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WASHINGTON, D.C. — When Bob Love walks into a room, it’s hard to miss the joyful, glowing smile on his face. But that wasn’t always the case. A one-time star basketball player for the Chicago Bulls, Love recalls times when he worked as a busboy and dishwasher, his physical disability nearly robbing him of everything he had earned during his 13-year NBA career.
“A few years ago, I couldn’t say one word,” said Love, whose severe stuttering problem helped lead to his dramatic fall after his playing days ended. Today, Love is a highly sought after motivational speaker, a former athlete who’s accomplishments off the court are even more of an inspiration than his days on it.
“Some of these young men go to college for the wrong reason. They go to play sports. You should go to college to get your education. You should never let it be said about you that you can run faster than you can read, or jump higher than your grade point average,” Love said.
Love’s story is one of many told in the new ESPN film “Black Magic”. In collaboration with award-winning filmmaker Dan Klores, who directed the film, “Black Magic” is a four-hour documentary which tells of the struggles of Black basketball players at historically Black colleges to achieve not just stardom on the court, but dignity and equality off of it.
Through the microcosm of basketball, the larger story of the civil rights struggle is captured through the stories of players and coaches at Historically Black Colleges and Universities [HBCU's].
“It [the movie] gives us an opportunity to identify with our heritage and our history, and it lets us know people who have struggled and paid the price for where we are now in the year 2008,” said Philadelphia basketball legend Sonny Hill.
A broadcaster, an executive with the Philadelphia 76ers, and head of the Sonny Hill Basketball League, Hill praised the movie’s powerful message. “The film uses basketball as a backdrop to the civil rights movement and the struggle of Negroes and Coloreds in years gone by”, Hill said.
“The basketball evolves and revolves around the great legacy of Black college basketball players.” But as a cautionary tale, Hill warned that the struggles that led to integration also came at a cost.
“Black colleges are suffering, not just athletically, but also enrollment. A lot of the Black colleges are tied into state and federal funding, and if you don’t have a certain enrollment number, your dollars fall down.”
“We’re being siphoned off into White universities, which is okay, but somewhere along the line, you’ve got to understand your heritage,” Hill said.
Another athlete whose story is told in “Black Magic” is former Washington Bullets and New York Knick’s guard Earl “The Pearl” Monroe. A Hall-of-Famer who retired in 1980 after a 13-year NBA career, Monroe co-produced the film.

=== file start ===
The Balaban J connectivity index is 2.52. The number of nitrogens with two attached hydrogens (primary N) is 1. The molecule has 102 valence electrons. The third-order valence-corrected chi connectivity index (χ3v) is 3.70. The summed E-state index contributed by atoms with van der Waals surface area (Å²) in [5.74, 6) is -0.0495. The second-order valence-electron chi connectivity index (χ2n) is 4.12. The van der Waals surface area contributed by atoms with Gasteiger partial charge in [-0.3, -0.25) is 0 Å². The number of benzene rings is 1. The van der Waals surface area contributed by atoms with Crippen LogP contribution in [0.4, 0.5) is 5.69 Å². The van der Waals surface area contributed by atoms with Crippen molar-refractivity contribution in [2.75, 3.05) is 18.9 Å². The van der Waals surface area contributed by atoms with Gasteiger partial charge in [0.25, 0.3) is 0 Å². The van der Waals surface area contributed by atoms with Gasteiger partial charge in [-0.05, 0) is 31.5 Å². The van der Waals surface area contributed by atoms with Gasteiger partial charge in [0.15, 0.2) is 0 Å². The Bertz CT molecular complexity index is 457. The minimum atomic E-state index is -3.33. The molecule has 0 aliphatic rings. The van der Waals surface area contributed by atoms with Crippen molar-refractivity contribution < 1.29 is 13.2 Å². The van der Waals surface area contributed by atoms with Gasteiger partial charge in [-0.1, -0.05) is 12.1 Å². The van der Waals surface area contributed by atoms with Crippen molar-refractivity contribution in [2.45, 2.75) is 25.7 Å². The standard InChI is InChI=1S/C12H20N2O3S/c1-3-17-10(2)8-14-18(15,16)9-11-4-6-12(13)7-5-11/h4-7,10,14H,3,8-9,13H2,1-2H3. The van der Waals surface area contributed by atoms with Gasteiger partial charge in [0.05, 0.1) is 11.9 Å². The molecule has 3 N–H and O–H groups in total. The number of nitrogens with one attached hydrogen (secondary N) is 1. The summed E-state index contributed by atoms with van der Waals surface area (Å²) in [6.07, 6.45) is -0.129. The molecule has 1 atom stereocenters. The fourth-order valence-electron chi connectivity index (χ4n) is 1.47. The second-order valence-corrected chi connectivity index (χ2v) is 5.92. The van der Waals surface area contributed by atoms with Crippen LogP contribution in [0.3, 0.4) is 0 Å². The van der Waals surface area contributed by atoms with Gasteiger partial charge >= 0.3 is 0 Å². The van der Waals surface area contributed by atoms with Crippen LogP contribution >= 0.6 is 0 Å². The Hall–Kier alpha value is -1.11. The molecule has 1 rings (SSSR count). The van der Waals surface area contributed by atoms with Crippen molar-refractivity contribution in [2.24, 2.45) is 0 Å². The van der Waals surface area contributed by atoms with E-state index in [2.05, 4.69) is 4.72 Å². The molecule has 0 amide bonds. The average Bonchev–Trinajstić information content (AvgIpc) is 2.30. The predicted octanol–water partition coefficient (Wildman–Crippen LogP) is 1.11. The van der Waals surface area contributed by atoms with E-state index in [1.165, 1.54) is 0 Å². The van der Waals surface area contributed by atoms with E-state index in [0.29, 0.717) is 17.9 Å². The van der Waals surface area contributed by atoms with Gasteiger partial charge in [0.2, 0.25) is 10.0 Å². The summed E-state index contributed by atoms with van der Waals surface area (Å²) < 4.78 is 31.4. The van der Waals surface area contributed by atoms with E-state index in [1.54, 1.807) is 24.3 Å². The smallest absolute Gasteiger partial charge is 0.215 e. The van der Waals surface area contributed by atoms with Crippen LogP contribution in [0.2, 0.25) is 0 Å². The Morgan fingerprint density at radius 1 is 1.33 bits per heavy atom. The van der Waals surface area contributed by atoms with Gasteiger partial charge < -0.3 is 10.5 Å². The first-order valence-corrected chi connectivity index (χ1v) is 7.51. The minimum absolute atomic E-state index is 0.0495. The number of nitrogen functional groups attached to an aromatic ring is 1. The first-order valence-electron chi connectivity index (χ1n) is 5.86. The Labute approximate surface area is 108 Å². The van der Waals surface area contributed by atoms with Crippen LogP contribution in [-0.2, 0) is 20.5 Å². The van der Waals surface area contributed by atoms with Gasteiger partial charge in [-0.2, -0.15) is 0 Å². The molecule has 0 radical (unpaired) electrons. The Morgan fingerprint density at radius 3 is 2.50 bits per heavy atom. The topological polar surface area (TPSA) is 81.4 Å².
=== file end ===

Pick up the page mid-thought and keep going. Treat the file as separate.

“I think it’s important for the young people to see that the things they are enjoying now, that there are people who paved the way for this to happen”, said Monroe.
“I’m especially glad that people from historically Black schools will be able to see this and try and think back to those days when they were there, and the pride they had while they were there, and to try and give back to those schools.”
Monroe was a superstar in college at Winston Salem State University in North Carolina, where he averaged 42 points per game, and was known as “Black Jesus”, and laments that some young people today never got to experience the glory days of Black college basketball.
He expects “Black Magic” to change all that, as does director Klores.
“Through the lives of basketball players and coaches who went to historically Black colleges, I hope that I did something with this film that people will enjoy, that it will create a dialogue, and it will actually bring to light of the so-called majority world the contributions of historically black colleges”, said Klores.
“They [HBCU's] must continue to exist and thrive, and continue to develop, because I think we’re at a place where that can be threatened.” The film tells the stories of such legendary players and coaches as Ben Jobe, Willis Reed, John Chaney, Earl Lloyd, Dick Barnett, Cleo Hill, Clarence “Big House” Gaines, and John McClendon, among others.
For Hill, the potential demise of HBCU’s is real, but the answer is simple.
“The solution is us. As older people, we need to be able to tell the story. The story that this film tells is the kind of story that will be told forever,” Hill said.
A pre-screening of “Black Magic” was held on last Thursday at the Ronald Reagan building in Washington D.C. for more than 400 invited guests and media, with many of the film’s subjects in attendance.
The film is scheduled to air on ESPN on March 16 and 17, immediately following the NCAA selection show that names the field for the March Madness tournament.